Cacao and Religion
Scene from the Dresden Codex showing the maize god K’awil’s head among cacao pods
Food and religion have been inseparable companions. The Ancient Egyptians gave offerings of food to the gods. The Chinese did the same with their ancestors. And the Hindus offer prasad (offerings) in their temples. These foods consisted of items as diverse as fish, stews, dumplings, coconuts, milk, and sweets.
Food was also offered to the gods in Mesoamerica, in what is now Mexico, Guatemala, and Nicaragua. One of these “foods” was blood, but another, more prominent offering was cacao. Perhaps no other aliment has had such a profound place in a culture as cacao has had in Mesoamerican society. Documents such as the Dresden Codex and the Popal Vuh generously mention cacao in various instances. For example, the Dresden Codex shows the god of sustenance and maize, K’awil, holding a vessel containing cacao beans. The inscription states “K’awil [and] the maize god’s sustenance [is] cacao. An abundance of food” (Vail). What is particularly interesting about this inscription is that not only does it equate cacao with abundance, but with abundance for the god of maize.
Basically, cacao supersedes maize in spiritual and gastronomic significance. And for the Aztecs, cacao was sometimes “a spur to conquest” (Presilla 17), for it was not native to their environment and would not anyway grow in the highlands of central Mexico. The Aztecs extracted tribute from conquered peoples further south, and cacao figured prominently in this. The 16th-century Codice Mendoza, an Aztec ethnography probably commissioned by Don Antonio de Mendoza, the first viceroy of New Spain (formerly the Aztec Empire), elaborates on this by mentioning that 200 loads of freshly harvested cacao (or 4,800,000 beans) and 800 drinking gourds were sourced from the Xoconochco/Soconusco region, in what is currently the southern Mexican state of Chiapas.
What can be ascertained from these sources is that cacao was the most important food for the Mayans and Aztecs. The question then is what was so special about cacao that it merited such an esteemed place in their societies?
Cacao Origin and Attributes
The word cacao, or cocoa in the Anglicized context, derives from the Maya kakaw, which “has its origins in the Mije-Soquean language family” (Presilla 9), of Mexico. Variants of this term, such as kakawa, can be found be found in similar Mesoamerican languages. And the word “chocolate” originates from the Aztec/Nahuatl chocolatl, which became the Spanish chocolate, which became the French chocolat, and the English chocolate. Cacao was also given the name Theobroma cacao, or “Food of the gods” cacao, by the 18th-century Swedish botanist Carl von Linné, more commonly known as Carl or Carolus Linneaus.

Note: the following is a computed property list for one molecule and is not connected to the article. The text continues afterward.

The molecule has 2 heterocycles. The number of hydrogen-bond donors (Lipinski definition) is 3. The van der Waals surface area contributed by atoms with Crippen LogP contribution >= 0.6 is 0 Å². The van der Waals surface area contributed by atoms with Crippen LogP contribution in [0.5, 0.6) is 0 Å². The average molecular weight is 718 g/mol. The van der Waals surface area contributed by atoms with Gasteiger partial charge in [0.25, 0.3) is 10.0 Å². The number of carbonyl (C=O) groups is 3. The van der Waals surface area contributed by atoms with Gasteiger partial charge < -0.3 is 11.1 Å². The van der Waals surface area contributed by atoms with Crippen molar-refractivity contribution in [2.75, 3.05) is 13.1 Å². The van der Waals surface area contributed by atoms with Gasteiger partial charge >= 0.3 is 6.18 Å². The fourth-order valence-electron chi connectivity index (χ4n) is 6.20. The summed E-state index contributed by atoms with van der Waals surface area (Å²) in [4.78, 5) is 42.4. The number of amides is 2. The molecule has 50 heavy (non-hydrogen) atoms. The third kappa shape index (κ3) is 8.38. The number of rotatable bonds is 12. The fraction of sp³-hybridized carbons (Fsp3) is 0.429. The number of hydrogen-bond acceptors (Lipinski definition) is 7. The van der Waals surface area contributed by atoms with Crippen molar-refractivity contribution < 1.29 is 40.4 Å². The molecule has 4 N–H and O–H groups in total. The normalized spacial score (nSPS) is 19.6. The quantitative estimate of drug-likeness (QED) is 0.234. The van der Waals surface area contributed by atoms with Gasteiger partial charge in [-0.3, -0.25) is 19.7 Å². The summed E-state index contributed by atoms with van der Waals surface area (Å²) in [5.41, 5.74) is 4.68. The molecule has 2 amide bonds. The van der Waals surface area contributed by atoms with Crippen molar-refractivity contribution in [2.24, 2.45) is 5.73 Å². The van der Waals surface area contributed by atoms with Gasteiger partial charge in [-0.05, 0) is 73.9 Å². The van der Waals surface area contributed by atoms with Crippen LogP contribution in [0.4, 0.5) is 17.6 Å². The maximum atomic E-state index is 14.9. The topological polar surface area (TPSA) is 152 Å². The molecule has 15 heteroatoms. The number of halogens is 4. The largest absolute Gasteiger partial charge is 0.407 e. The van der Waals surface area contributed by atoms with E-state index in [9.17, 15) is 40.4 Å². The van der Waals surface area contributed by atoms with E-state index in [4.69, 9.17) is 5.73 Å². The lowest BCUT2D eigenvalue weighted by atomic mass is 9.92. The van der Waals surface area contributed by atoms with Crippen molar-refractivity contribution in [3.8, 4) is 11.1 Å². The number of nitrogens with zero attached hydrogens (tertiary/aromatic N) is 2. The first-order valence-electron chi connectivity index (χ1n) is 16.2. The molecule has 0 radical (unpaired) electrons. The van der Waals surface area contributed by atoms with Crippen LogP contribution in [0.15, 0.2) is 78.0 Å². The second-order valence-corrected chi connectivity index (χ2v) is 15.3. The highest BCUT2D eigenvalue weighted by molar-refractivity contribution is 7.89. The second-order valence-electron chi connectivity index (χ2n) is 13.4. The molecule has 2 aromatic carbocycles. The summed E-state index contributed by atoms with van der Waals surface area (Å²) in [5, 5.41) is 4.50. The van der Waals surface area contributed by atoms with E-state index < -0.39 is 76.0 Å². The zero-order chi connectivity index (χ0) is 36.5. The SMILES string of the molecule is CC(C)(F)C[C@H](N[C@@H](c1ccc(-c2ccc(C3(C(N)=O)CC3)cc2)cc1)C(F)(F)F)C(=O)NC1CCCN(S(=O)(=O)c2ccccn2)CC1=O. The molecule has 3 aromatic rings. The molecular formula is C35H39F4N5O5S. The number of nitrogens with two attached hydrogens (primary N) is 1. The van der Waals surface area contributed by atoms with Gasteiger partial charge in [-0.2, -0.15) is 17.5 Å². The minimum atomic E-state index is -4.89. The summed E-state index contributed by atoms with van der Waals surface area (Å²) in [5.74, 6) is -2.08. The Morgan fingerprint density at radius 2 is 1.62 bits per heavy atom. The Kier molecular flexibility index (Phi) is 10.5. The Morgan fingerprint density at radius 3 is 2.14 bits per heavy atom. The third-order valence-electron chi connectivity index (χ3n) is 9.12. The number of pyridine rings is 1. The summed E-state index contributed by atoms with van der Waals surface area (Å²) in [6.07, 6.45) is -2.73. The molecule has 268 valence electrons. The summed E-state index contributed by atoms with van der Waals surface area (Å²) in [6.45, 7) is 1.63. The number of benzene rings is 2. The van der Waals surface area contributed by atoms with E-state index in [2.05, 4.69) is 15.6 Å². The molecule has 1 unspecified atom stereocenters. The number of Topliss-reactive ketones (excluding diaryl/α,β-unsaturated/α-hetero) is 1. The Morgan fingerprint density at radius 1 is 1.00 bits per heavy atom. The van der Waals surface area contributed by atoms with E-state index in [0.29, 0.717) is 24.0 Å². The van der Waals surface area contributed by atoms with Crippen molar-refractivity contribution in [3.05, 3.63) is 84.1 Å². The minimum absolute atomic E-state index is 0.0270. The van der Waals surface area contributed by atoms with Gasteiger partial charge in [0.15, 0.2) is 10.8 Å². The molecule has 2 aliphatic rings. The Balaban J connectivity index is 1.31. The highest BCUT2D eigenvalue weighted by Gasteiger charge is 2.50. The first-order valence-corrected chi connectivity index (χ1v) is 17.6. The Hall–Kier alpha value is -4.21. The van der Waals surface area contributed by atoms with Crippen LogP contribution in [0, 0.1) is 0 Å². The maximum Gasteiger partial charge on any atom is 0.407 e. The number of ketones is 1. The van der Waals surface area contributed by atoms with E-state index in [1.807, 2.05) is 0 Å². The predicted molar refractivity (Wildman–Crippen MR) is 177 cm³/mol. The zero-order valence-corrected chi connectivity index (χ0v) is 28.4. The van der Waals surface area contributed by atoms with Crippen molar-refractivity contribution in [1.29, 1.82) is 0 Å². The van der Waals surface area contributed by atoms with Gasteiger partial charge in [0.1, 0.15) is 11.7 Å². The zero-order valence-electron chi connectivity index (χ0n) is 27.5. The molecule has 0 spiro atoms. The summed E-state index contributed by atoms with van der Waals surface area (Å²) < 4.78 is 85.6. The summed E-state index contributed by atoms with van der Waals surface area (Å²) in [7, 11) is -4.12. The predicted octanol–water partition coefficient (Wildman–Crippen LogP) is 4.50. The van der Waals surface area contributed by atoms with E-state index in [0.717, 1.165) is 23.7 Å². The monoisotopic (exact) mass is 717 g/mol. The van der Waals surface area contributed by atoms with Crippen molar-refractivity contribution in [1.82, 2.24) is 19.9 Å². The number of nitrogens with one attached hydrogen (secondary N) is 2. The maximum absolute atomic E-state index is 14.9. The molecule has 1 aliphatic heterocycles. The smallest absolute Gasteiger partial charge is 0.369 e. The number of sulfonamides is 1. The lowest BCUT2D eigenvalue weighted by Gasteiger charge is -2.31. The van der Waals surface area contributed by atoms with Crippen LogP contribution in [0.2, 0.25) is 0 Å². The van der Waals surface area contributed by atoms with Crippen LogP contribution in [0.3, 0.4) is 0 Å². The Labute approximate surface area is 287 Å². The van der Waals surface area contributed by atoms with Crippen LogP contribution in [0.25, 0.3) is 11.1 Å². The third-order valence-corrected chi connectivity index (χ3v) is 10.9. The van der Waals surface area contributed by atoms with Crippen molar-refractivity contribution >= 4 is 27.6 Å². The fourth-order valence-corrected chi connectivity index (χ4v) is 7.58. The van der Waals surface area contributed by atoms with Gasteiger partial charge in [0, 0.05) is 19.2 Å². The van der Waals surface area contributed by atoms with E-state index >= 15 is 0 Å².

Now, what makes cacao such an interesting case study is that it is one of most demanding crops to grow. It can only grow within 20 degrees north and south of the equator. It needs a moist environment, and the lands of Venezula and Peru-the homelands of cacao-provided ample moisture for its cultivation. It is also a very labor-intensive crop. Even the cacao tree itself “usually takes about four years to start bearing, though some varieties are ready at three, or even two” (Presilla 99).
Cacao is also known for its many health benefits. For one thing, it contains antioxidants, which are known to lower the risk of heart disease and improve skin. Cacao also contains theobromine, a diuretic which can help relieve constipation, and caffeine, which is known to stimulate the mind. And cacao also contains the organic chemical compound coumarin, “which has appetite-suppressing, blood-thinning and anti-tumor properties” (Evans). Now, the Mayans and Aztecs were probably not aware of antioxidants, theobromine, caffeine, and coumarin in the modern sense, but they certainly must have noticed the side effects of cacao consumption. It comes as no surprise then that cacao was provided to Aztec soldiers as a precursor to modern-day energy bars.